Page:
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  • Daniel Klassen

Jesus Prays for His Church

In Christ's passion, we find more than His substitutionary death. We find Him praying for us. Of course, the attention during the celebration of this event is properly placed on His death and resurrection, for without it there is no salvation. We cannot be Christians without God justifying us by Christ's blood. But if we miss Christ praying for us, we miss out on assurance throughout our salvation.

The first thing to note when we come to John 17 is something not explicit in the text. It is implied. In Christ's prayer, both His dependence on the Father and His love for His own are abundantly clear. You can almost hear through the pages the passion with which He prays. It is no light, obligatory prayer; there is both depth and weight to each word spoken.

The first assurance Christians find in this prayer is that Christ's blood actually atones for their sin. Although Christ had not yet died, His prayer reveals He understood the implication of the event that would soon take place. He prays, "Father, the hour has come; glorify your Son that the Son may glorify you, since you have given him authority over all flesh, to give eternal life to all whom you have given him." Earlier, John records a similar statement from Christ,

"All that the Father gives me will come to me, and whoever comes to me I will never cast out" (John 6:37)

Jesus speaks and prays with confidence that those the Father had freely and mercifully chosen before creation would certainly come to Him. Not only would they come, but they would also be saved. His blood would certainly atone for their sins.

To incorporate this into our practical theology, we cannot say that Jesus died for every sinner. He only died for the sinners who come to Him, trusting in Him for salvation. In both His teaching and prayer, it is clear that Jesus only expects His blood to save those who come to Him. So this is our confidence, not that Jesus died for a possible salvation for everyone but that His death surely saves those who come to Him.

As Jesus continues to pray, His attention is shifted to the disciples with Him. They were to become apostles, meaning they would carry His authority throughout the world in a way that the rest of Christ's followers – both the ones present and the ones to come – would not.

I have manifested your name to the people whom you gave me out of the world. Yours they were, and you gave them to me, and they have kept your word. (John 17:6)

Jesus makes two things clear: these men are there because of God, and they will stay there because of His Word. These are two assurance-producing truths. How can these disciples fear anything that would come against them? It wasn’t until the Holy Spirit bore witness of this in their hearts that they increased in boldness, but nonetheless these were solid foundational truths for their ministries. From these, they would not depart.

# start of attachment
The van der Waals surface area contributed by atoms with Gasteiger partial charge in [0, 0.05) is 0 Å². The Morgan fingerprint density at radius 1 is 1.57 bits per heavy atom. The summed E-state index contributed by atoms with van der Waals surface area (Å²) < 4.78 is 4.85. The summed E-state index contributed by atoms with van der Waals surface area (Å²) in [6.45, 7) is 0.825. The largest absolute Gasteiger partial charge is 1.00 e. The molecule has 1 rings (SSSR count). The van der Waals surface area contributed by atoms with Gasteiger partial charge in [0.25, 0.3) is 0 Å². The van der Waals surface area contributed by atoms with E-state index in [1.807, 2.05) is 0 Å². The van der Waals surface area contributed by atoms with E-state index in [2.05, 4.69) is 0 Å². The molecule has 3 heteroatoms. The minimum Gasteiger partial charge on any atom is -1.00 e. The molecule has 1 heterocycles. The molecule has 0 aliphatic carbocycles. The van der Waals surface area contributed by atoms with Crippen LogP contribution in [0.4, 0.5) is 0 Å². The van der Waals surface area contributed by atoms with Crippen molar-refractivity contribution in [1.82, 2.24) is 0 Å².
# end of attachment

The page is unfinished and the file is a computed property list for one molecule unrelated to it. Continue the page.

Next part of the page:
The apostles did not move their feet from the foundation of God's Word. It was their only hope, their only desire, and their great joy. Through the Word, they were made to look different than the world (v 17), but they were also, by that same Word, sent out into the world (v 18). They walked the earth like aliens in a foreign nation.

I do not ask for these only, but also for those who will believe in me through their word, that they may all be one, just as you, Father, are in me, and I in you, that they also may be in us, so that the world may believe that you have sent me. (John 17:20-21)

Jesus turns His focus toward the Christians who would come from the apostles. His prayer for unity is a prayer for their union with Himself; that the posterity of Adam, formerly alienated from God, would be reunited with God. "This is assuredly a remarkable ground of confidence," John Calvin writes, "for if we believe in Christ through the doctrine of the Gospel, we ought to entertain no doubt that we are already gathered with the apostles into his faithful protection, so that not one of us shall perish."

Herein is the unity Christ prays for; that we might be united to God with all those united in Christ. Our differences are not grounds to question if God heard Christ's prayer at this point. They rather make it clear that Christ was heard, for who would think that throughout the whole world – every tribe, nation, and tongue; individually different – could come a united people? Yet, here we are today unified in Christ.

Christ’s prayer is for our assurance that what God has set out to do in saving us in Christ, He will complete. Again, Calvin gives us a helpful description of this prayer, “This prayer of Christ is a safe harbour, and whoever retreats into it is safe from all danger of shipwreck; for it is as if Christ had solemnly sworn that he will devote his care and diligence to our salvation.”

Without Christ’s death, we cannot be saved. And without Christ’s prayer, we would lack assurance. When you doubt Christ, hear Him pray for you, for therein will you find your confidence in Him again. He cares for you more than you can know, so be assured of the effective work of Christ in your hearts.

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